located downstairs in my theater room. In the upstairs rooms, I use
basic HD satellite receivers. The 5GHz multi-room model allowed me to
watch recorded content from the downstairs box in any other room in the
house just by moving the receiver unit and using my RF universal
remote. Similar functionality in the wired world would require running
cable through walls all over the house.
The UWB model, meanwhile, is a good solution for those who want to
mount their flat panel on a wall away from the equipment rack or for
those who want to ceiling-mount a projector without having to run video
cables through the walls. Once again, there's a freedom to move things
around that you just don't get with wired solutions.
The biggest drawback to both the UWB and 5GHz models - one that could
very well be a deal-breaker for many - is that neither unit supports a
1080p/60 resolution. They support 1080p/24, which suits them for most
new Blu-ray players, but the inability to pass 1080p/60 is problematic
for people who own early-generation HDMI products. If your Blu-ray
player lacks 1080p/24 output or your TV won't accept 1080p/24 input
(which is very common with older HDMI sets), then you're forced to set
your player to output 1080i instead. Most 1080p-capable upconverting
DVD players don't output 1080p/24, nor do cable/satellite set-top
boxes. The latter may not matter as much now, but it may become more of
an issue as cable and satellite providers offer more 1080p
video-on-demand content. Given the price premium that these wireless
products demand, the fact that they can't support the same resolutions
as their wired counterparts is less than ideal. It's worth noting that
this is a technology issue, not a Gefen issue. Competing standalone
products, which have not yet hit the market, don't support 1080p/60
either. Also, Gefen has announced plans for the July/August release of
a 1080p/60-capable wireless HDMI solution based on WirelessHD
technology; WirelessHD works in the 60GHz band and can send
uncompressed 1080p/60 up to 30 feet.
Even if you do own a 1080p/24-capable Blu-ray player, you need to
make sure it's set up correctly, or it might confuse the Gefen products
and lead to "invalid format" messages and handshake errors, which was
the case with one Panasonic player I used. Go with the Auto resolution
setting (as opposed to a locked 1080p setting) and, of course, make
sure to enable 24p playback.
The Gefen products also don't support the transmission of
uncompressed multichannel PCM audio, like decoded Dolby TrueHD or
DTS-HD soundtracks from a Blu-ray player. This is less of a concern in
my book. It's really only an issue if the destination of your wireless
signal is not a TV or projector. Most TVs have a two-channel (and
usually sub-par) audio system anyhow. However, if for some reason you
wanted to send the signal wirelessly from a remote Blu-ray player to
your A/V receiver, then you'd have to sacrifice the higher-quality
Both products are somewhat slow to switch between resolutions, which
is more of an issue with a satellite/cable box than it is with a disc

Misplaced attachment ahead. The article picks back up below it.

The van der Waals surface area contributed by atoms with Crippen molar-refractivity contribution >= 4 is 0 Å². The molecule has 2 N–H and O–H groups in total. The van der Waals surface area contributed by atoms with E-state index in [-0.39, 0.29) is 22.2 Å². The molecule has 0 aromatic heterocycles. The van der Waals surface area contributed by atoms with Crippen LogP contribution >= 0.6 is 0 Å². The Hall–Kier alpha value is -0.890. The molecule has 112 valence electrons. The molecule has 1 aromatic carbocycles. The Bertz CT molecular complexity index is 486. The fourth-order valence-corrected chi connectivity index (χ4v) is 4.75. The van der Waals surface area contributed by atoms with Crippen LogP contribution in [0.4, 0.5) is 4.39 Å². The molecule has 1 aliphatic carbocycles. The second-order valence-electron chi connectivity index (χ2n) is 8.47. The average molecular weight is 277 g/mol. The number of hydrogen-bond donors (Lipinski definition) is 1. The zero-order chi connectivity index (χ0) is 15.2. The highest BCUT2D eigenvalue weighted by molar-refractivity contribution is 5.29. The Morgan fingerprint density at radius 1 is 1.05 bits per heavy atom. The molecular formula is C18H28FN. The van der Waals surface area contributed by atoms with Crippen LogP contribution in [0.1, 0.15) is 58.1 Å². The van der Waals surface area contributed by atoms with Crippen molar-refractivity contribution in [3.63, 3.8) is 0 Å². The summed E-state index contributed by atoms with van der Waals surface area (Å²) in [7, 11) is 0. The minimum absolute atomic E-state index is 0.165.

player. You can remedy this by configuring your set-top box to output a
single resolution (some set-top boxes only let you output a single
resolution) or by feeding all of your sources into a receiver or video
processor that outputs a single resolution. Also, the Auto switching
function on the UWB model doesn't work reliably, especially if one of
your sources is an always-on HD DVR.
Finally, all of those bright, blue LEDS on the UWB sender and
receiver units can be pretty distracting in a dark or even a
moderately-lit room, so you'll want to make sure to hide the units as
best you can. The UWB units also have an audible hum that's quite
noticeable in a silent room and may distract during quiet scenes, so be
mindful of how close you place them to the listening area.
The wireless HD revolution has arrived, and Gefen deserves props for
helping to usher it in with two standalone product solutions, both of
which have convenience, reliability and good performance on their side.
As with any hot new technology, though, the price of being an early
adopter is fairly steep. The 5GHz model's $899 asking price makes
sense, as you could easily spend that much to run cables through your
walls to remote locations and still not have the flexibility you get
here. Additionally, the 5GHz model costs several hundred dollars less
than the competing Belkin multi-room unit that has yet to arrive on the
market. However, the $999 asking price for the UWB model is harder to
justify, compared with a 30-foot HDMI cable. Even when you factor in
the three-source HD switching and IR repeater functions, it's still a
pricey in-room solution. If you don't need the switching and IR
features, it makes more sense to get the 5GHz model and use it as an
in-room solution: it costs $100 less, it's quieter with fewer
distracting LEDs, and it offers slightly better video performance.
Otherwise, you might want to wait and check out the WirelessHD model,
which will do 1080p/60.
For those of you who simply can't abide the sight of A/V cables and
are unwilling or unable to run wires through your walls, the good news
is that there's finally an easy, high-performing wireless HDMI
solution. But, until the technology trickles down to the mainstream, be
prepared to pay for it.